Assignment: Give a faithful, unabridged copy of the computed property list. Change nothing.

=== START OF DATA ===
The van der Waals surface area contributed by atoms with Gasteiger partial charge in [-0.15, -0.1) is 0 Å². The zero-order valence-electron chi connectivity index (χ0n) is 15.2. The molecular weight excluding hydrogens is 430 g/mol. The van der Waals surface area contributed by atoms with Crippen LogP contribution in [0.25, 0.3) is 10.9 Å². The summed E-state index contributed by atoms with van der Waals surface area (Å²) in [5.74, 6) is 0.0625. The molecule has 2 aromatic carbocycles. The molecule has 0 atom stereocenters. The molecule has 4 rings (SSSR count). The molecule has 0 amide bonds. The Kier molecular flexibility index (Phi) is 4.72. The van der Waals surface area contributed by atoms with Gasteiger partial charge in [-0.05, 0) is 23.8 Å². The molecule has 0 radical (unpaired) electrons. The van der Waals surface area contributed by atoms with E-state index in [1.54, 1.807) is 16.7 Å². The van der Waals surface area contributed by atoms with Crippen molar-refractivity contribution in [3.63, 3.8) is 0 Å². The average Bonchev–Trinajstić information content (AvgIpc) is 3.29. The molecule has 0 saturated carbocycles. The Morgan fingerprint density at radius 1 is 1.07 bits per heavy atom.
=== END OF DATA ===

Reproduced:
The van der Waals surface area contributed by atoms with Gasteiger partial charge in [-0.15, -0.1) is 0 Å². The zero-order valence-electron chi connectivity index (χ0n) is 15.2. The molecular weight excluding hydrogens is 430 g/mol. The van der Waals surface area contributed by atoms with Crippen LogP contribution in [0.25, 0.3) is 10.9 Å². The summed E-state index contributed by atoms with van der Waals surface area (Å²) in [5.74, 6) is 0.0625. The molecule has 2 aromatic carbocycles. The molecule has 0 atom stereocenters. The molecule has 4 rings (SSSR count). The molecule has 0 amide bonds. The Kier molecular flexibility index (Phi) is 4.72. The van der Waals surface area contributed by atoms with Gasteiger partial charge in [-0.05, 0) is 23.8 Å². The molecule has 0 radical (unpaired) electrons. The van der Waals surface area contributed by atoms with E-state index in [1.54, 1.807) is 16.7 Å². The van der Waals surface area contributed by atoms with Crippen molar-refractivity contribution in [3.63, 3.8) is 0 Å². The average Bonchev–Trinajstić information content (AvgIpc) is 3.29. The molecule has 0 saturated carbocycles. The Morgan fingerprint density at radius 1 is 1.07 bits per heavy atom.